*Here is a selection of my favourite photos I took in Africa, interspersed with the story about how I got better as I went along*
As some of you may already have read, I arrived in Africa seven weeks ago with a fat Canon camera that I had no idea how to use. Frankly, it scared me, so for the first week I wilfully ignored and neglected it.
But then, in Botswana, I met Bill from Texas, and he forced me to make friends with it, this Canon EOS 40D with a 70-200 lens.
He explained the whole aperture/shutter speed/IOS stuff to me, but because it involves numbers, my brain rejected the information.
I am a complete retard with numbers.
I can’t add up. I can’t subtract. I can’t convert currencies. I can’t split bills or calculate tips. I can’t read out phone numbers correctly. The other week, I forgot the pin number for my bank card, the one I have used every day for six months. Poof. Gone. Had to get a new one sent.
My brain can be trundling along, drafting articles, working things out, generally being normal, and then someone approaches me with numbers of any sort (“what route shall we take, the A1 or the M40?”) and my brain screams to a halt.
So I say to my brain, “Now, now, come on. This isn’t even adding up. Answer the question.”
And my petulant brain replies, “NOPE”, and slams the door.
So the fact that shutter speed is represented by horrors such as ‘1/1000’, and aperture might be an ‘f20’ or an ‘f5’ – poses a problem.
Luckily, Bill changed the settings on my camera so that it would be more likely to capture nice photos when I pointed it at things, so I forgot everything he told me but stuck to these settings, and got some really good ones.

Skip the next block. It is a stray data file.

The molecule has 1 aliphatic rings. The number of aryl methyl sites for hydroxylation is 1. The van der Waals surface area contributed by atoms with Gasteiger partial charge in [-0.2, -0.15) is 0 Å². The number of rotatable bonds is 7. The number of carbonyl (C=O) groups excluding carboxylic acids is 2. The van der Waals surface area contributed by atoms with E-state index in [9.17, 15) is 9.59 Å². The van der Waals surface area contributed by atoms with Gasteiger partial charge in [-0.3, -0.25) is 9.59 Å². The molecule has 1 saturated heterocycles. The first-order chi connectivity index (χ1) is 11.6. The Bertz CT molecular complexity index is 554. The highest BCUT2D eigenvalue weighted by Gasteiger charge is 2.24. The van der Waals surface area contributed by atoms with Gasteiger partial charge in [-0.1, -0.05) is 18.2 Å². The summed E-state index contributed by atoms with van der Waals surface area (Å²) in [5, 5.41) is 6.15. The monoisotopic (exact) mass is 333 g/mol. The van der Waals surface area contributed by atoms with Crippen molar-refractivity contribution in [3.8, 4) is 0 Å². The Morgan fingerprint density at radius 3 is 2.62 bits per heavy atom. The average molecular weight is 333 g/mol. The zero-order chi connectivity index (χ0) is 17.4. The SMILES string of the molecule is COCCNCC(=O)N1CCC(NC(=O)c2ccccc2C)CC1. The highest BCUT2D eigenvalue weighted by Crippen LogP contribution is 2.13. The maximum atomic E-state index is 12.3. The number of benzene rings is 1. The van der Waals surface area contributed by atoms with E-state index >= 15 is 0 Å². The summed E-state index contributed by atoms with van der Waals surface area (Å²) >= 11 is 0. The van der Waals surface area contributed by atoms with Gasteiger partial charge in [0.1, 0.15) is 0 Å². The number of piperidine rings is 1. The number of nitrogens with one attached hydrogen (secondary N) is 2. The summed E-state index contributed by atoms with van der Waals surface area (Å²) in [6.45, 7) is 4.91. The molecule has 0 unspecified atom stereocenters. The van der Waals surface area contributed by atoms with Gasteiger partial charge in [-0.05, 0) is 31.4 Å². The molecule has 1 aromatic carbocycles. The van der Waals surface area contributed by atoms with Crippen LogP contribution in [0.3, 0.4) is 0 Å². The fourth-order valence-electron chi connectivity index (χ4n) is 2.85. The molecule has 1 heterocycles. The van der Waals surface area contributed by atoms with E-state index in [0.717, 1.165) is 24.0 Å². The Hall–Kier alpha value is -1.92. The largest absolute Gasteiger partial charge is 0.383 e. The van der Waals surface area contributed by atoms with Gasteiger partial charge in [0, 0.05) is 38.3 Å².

Then I spent a few days with my friend, and Europe’s best-selling wildlife photographer, David Yarrow. I thought this would spell a breakthrough, and that he could teach me everything properly.
When I proudly offered him my favourite photo so far, one which I think is out-of-this-world good, he basically told me it was shit, and that was that. This makes David sound like a dick. He’s not. But he makes an absolutely dreadful teacher.
THEN, I met Faizel while I was in Mozambique, at Azura’s Benguerra Island resort. And he changed everything.
Faziel is very worldly, speaks lots of languages, is an excellent photographer, and was once an English teacher.
We met late at night, just as I was plotting my decent into bedtime, so when we got to talking about my big fat camera and he offered to give me a quick lesson, my brain said ‘NOPE’.
Maybe tomorrow, I suggested.
I’m not quite how he does it, but Faizel can read my mind. I’ve noticed this happen multiple times since.
It’s extraordinary – and this is coming from someone who doesn’t believe in god, ghosts or horoscopes; so the notion of someone being psychic makes my brain say ‘NOPE’, and slam the door.
But I’ll be sitting there, pondering something totally random and unconnected to what were last talking about (‘hmm… shall I drink that glass of water? I don’t want it to alter this perfect stage of tipsy in which I find myself’) and he will just reply to me as if I’d been talking out loud (‘drinking water does not interfere with a wine buzz’).